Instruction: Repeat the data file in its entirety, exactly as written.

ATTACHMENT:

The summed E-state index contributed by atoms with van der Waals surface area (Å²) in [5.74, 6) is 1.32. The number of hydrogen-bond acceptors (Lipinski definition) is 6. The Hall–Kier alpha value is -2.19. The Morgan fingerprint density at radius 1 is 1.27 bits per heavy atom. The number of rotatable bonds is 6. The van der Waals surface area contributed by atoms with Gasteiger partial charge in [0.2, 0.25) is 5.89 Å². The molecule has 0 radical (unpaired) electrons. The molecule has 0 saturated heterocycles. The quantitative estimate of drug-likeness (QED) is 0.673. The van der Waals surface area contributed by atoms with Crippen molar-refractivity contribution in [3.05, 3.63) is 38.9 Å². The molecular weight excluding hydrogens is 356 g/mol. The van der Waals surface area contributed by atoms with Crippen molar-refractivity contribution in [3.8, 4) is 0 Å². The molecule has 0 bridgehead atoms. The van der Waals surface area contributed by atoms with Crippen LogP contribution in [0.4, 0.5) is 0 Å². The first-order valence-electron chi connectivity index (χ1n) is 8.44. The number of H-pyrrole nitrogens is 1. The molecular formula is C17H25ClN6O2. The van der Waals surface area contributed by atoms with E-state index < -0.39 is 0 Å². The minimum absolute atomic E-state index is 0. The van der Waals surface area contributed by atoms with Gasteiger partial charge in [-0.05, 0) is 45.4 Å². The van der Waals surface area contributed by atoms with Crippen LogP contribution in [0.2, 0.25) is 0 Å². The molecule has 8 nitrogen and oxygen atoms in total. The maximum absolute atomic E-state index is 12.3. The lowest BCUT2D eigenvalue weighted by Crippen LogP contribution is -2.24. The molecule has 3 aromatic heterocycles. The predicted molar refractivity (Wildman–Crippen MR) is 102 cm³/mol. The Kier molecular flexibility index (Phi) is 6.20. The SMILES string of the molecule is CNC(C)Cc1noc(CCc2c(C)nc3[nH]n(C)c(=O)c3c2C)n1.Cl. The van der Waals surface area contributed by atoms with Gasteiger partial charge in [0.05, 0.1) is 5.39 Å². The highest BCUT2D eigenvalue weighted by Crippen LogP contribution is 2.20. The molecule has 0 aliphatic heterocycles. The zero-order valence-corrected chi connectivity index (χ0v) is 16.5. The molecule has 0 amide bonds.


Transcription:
The summed E-state index contributed by atoms with van der Waals surface area (Å²) in [5.74, 6) is 1.32. The number of hydrogen-bond acceptors (Lipinski definition) is 6. The Hall–Kier alpha value is -2.19. The Morgan fingerprint density at radius 1 is 1.27 bits per heavy atom. The number of rotatable bonds is 6. The van der Waals surface area contributed by atoms with Gasteiger partial charge in [0.2, 0.25) is 5.89 Å². The molecule has 0 radical (unpaired) electrons. The molecule has 0 saturated heterocycles. The quantitative estimate of drug-likeness (QED) is 0.673. The van der Waals surface area contributed by atoms with Crippen molar-refractivity contribution in [3.05, 3.63) is 38.9 Å². The molecular weight excluding hydrogens is 356 g/mol. The van der Waals surface area contributed by atoms with Crippen molar-refractivity contribution in [3.8, 4) is 0 Å². The molecule has 0 bridgehead atoms. The van der Waals surface area contributed by atoms with Crippen LogP contribution in [0.4, 0.5) is 0 Å². The first-order valence-electron chi connectivity index (χ1n) is 8.44. The number of H-pyrrole nitrogens is 1. The molecular formula is C17H25ClN6O2. The van der Waals surface area contributed by atoms with E-state index < -0.39 is 0 Å². The minimum absolute atomic E-state index is 0. The van der Waals surface area contributed by atoms with Gasteiger partial charge in [-0.05, 0) is 45.4 Å². The van der Waals surface area contributed by atoms with Crippen LogP contribution in [0.2, 0.25) is 0 Å². The molecule has 8 nitrogen and oxygen atoms in total. The maximum absolute atomic E-state index is 12.3. The lowest BCUT2D eigenvalue weighted by Crippen LogP contribution is -2.24. The molecule has 3 aromatic heterocycles. The predicted molar refractivity (Wildman–Crippen MR) is 102 cm³/mol. The Kier molecular flexibility index (Phi) is 6.20. The SMILES string of the molecule is CNC(C)Cc1noc(CCc2c(C)nc3[nH]n(C)c(=O)c3c2C)n1.Cl. The van der Waals surface area contributed by atoms with Gasteiger partial charge in [0.05, 0.1) is 5.39 Å². The highest BCUT2D eigenvalue weighted by Crippen LogP contribution is 2.20. The molecule has 0 aliphatic heterocycles. The zero-order valence-corrected chi connectivity index (χ0v) is 16.5. The molecule has 0 amide bonds.